If I may I’d like to recommend a fascinating book called ‘ A Man And His Watch ‘ by Matthew Hranek. In short paragraphs/stories, and with accompanying photographs, the history behind each piece is told. It might even cause you to reflect on the timepieces you have owned, what their story is, and even where they might be now.

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  10. It had been years of running around without a watch – essentially ever since I bought the first smartphone, ca. 2011. But your post on the cotton watch band a while back convinced me to get the Timex with red/blue/white strap.

    It has quickly become one of my favorites! Whenever I put it on, I marvel at the colors. Many thanks for that!

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  11. Yes they aren’t required anymore but I find myself checking my wrist instinctively for the time even when I’m not wearing a watch. I have an old gold IWC from the late 40s which has an awesome patina and looks great with anything. It says enough without saying too much.

    Jon

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    1. Hi, A. Personally, I have a collection of Allen Edmonds. Brown Strand lace-ups and black monk straps for dress. A pair of winter boots. And a pair of all-weather Strandmonks with rubber soles for rain. Pretty standard line-up for the OMG style. Penny loafers for business casual or weekends. AE is a solid mid-range brand that you can review, then go from there. Traditional styling, durable construction, versatile use. That’s what you’re aiming for. Thanks. BGT

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  12. I enjoy wearing the watch my grandfather gave me (however I don’t rather enjoy the repair bills of vintage watches) but it’s silver and black, subtle, and goes with all of the things I do much like the Rough OMG profile described above. And while it is a rather good watch and a rare treat for a collector I’ve only ever had one person comment on it which is almost too many for me.

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  13. I like Rolex watches (and Pateks as well as a few other brands) but Rolex has been a solid watchmaker for a long time with accurate mechanical watches that need little servicing. Pateks and some of the other more expensive brands are fussy with long waits for their incredibly expensive servicing. I also am particularly fond of the Omega Speedmaster Professional (I wear mine on a brown alligator strap). I rotate watches every week or two (I’m currently wearing my GMT II (stainless, of course).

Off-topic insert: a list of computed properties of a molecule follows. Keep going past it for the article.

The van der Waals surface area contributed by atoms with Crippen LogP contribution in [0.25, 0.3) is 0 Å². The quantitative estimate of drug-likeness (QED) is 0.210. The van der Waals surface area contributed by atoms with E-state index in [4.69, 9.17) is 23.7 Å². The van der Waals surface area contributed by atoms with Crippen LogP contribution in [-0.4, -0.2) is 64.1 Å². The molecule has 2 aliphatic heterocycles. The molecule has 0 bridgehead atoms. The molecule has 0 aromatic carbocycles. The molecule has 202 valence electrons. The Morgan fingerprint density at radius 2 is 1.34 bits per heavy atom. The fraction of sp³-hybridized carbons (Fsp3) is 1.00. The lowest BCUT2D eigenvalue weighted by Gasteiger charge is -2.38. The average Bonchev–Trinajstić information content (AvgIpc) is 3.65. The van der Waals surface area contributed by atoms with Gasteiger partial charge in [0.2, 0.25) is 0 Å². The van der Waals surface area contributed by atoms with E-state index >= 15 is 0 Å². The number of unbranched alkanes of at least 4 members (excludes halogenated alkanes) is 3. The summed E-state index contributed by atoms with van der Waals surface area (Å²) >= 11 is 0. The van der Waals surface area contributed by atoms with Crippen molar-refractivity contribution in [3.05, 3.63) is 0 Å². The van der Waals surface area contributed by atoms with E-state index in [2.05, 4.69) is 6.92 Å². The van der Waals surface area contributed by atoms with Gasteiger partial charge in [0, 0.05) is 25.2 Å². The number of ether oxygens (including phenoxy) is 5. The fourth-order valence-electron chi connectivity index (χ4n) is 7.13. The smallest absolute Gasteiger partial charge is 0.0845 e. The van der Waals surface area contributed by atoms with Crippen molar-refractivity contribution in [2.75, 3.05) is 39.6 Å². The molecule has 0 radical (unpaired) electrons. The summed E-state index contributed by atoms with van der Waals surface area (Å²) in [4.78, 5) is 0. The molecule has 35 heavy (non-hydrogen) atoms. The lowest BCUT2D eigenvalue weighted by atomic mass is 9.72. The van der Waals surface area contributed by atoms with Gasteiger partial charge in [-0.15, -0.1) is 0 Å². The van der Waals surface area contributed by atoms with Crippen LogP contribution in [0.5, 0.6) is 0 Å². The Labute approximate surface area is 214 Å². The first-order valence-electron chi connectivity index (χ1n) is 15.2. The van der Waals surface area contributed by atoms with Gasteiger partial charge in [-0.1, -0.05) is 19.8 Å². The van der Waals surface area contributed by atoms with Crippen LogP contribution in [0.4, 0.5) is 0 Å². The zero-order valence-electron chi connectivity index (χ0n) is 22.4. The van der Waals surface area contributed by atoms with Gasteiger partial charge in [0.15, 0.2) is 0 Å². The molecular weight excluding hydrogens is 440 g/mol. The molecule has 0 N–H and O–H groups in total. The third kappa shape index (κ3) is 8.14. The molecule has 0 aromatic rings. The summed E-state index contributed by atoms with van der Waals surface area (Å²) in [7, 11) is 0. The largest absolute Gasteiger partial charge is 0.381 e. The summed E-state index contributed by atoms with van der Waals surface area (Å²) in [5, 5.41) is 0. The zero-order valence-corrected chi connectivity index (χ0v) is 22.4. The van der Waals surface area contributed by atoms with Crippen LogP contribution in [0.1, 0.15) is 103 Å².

In my former business (financial management from the late 70’s into the early 90’s), a Rolex was a practically tool of the trade like a BB 3/2 suit and Bally loafers. In those days, I wore a gold and steel Datejust (which I still wear on occasion today).

    But I’m a middle class guy so what do I know? ;o)

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  14. I am saving up for a stainless steel Rolex Datejust and a an LC tank. The two should run me 20k. I might go with the Rolex then wait several years for the Cartier. I have been contemplating this purchase for at least two years now. True to Old Money form.

    Liked by 1 person

  15. My father left me a lovely Universal Geneva 18k gold wristwatch that had been a gift from my mother.Unfortunately it was not waterproof and the face became slightly corroded.So I sold it and treated myself to an 18k gold Tiffany wristwatch.Very classic and elegant.

    Liked by 1 person

  16. You were talking about ‘shoes as the weapon of choice’ for women. Mine isn’t shoes, but bags. And NOT Louis Vuitton. I also find myself making purchase choices based on ‘who will want this when I die?’ I like nice things that can be passed down to daughter and daughter in law. So, I also feel the Rolex is an investment piece for the son.

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  17. Like many execs that I engage with, I rarely wear my high end watches anymore. Sometimes I’ll wear my IWC with a colorful NATO strap for fun. The idea of being the caretaker of a watch for the next generation is a myth (“you merely take care of it for the next generation”) as evidenced by my daughter who does not want a Rolex for graduation. The Apple Watch has become the great equalizer on the wrist.